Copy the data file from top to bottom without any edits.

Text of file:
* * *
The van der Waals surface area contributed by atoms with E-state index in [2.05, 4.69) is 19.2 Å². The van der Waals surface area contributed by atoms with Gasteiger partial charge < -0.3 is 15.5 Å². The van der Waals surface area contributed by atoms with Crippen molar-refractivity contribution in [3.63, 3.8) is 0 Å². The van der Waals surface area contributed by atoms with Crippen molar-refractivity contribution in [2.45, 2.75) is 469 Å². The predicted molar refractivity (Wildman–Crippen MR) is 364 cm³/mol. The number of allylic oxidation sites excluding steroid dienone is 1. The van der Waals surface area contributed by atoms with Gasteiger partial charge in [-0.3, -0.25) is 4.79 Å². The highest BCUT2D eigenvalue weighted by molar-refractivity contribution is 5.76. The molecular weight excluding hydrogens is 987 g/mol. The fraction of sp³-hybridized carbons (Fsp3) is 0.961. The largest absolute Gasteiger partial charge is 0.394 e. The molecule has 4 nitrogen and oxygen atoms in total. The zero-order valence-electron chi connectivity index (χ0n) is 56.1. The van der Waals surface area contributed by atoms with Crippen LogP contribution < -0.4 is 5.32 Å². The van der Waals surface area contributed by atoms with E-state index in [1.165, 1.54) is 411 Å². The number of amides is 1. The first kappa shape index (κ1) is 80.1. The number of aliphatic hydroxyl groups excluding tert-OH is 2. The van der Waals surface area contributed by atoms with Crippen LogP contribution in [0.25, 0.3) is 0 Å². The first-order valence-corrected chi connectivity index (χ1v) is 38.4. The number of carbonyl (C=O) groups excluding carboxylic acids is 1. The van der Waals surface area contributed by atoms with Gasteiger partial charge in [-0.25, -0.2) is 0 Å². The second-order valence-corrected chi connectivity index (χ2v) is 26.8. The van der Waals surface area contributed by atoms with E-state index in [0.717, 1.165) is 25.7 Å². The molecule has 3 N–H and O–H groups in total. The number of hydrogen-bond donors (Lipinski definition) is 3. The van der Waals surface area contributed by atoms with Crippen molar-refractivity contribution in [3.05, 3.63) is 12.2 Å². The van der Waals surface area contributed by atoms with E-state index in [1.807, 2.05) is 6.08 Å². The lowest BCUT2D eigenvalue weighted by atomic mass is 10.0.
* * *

The van der Waals surface area contributed by atoms with E-state index in [2.05, 4.69) is 19.2 Å². The van der Waals surface area contributed by atoms with Gasteiger partial charge < -0.3 is 15.5 Å². The van der Waals surface area contributed by atoms with Crippen molar-refractivity contribution in [3.63, 3.8) is 0 Å². The van der Waals surface area contributed by atoms with Crippen molar-refractivity contribution in [2.45, 2.75) is 469 Å². The predicted molar refractivity (Wildman–Crippen MR) is 364 cm³/mol. The number of allylic oxidation sites excluding steroid dienone is 1. The van der Waals surface area contributed by atoms with Gasteiger partial charge in [-0.3, -0.25) is 4.79 Å². The highest BCUT2D eigenvalue weighted by molar-refractivity contribution is 5.76. The molecular weight excluding hydrogens is 987 g/mol. The fraction of sp³-hybridized carbons (Fsp3) is 0.961. The largest absolute Gasteiger partial charge is 0.394 e. The molecule has 4 nitrogen and oxygen atoms in total. The zero-order valence-electron chi connectivity index (χ0n) is 56.1. The van der Waals surface area contributed by atoms with Crippen LogP contribution < -0.4 is 5.32 Å². The van der Waals surface area contributed by atoms with E-state index in [1.165, 1.54) is 411 Å². The number of amides is 1. The first kappa shape index (κ1) is 80.1. The number of aliphatic hydroxyl groups excluding tert-OH is 2. The van der Waals surface area contributed by atoms with Crippen LogP contribution in [0.25, 0.3) is 0 Å². The first-order valence-corrected chi connectivity index (χ1v) is 38.4. The number of carbonyl (C=O) groups excluding carboxylic acids is 1. The van der Waals surface area contributed by atoms with Gasteiger partial charge in [-0.25, -0.2) is 0 Å². The second-order valence-corrected chi connectivity index (χ2v) is 26.8. The van der Waals surface area contributed by atoms with E-state index in [0.717, 1.165) is 25.7 Å². The molecule has 3 N–H and O–H groups in total. The number of hydrogen-bond donors (Lipinski definition) is 3. The van der Waals surface area contributed by atoms with Crippen molar-refractivity contribution in [3.05, 3.63) is 12.2 Å². The van der Waals surface area contributed by atoms with E-state index in [1.807, 2.05) is 6.08 Å². The lowest BCUT2D eigenvalue weighted by atomic mass is 10.0.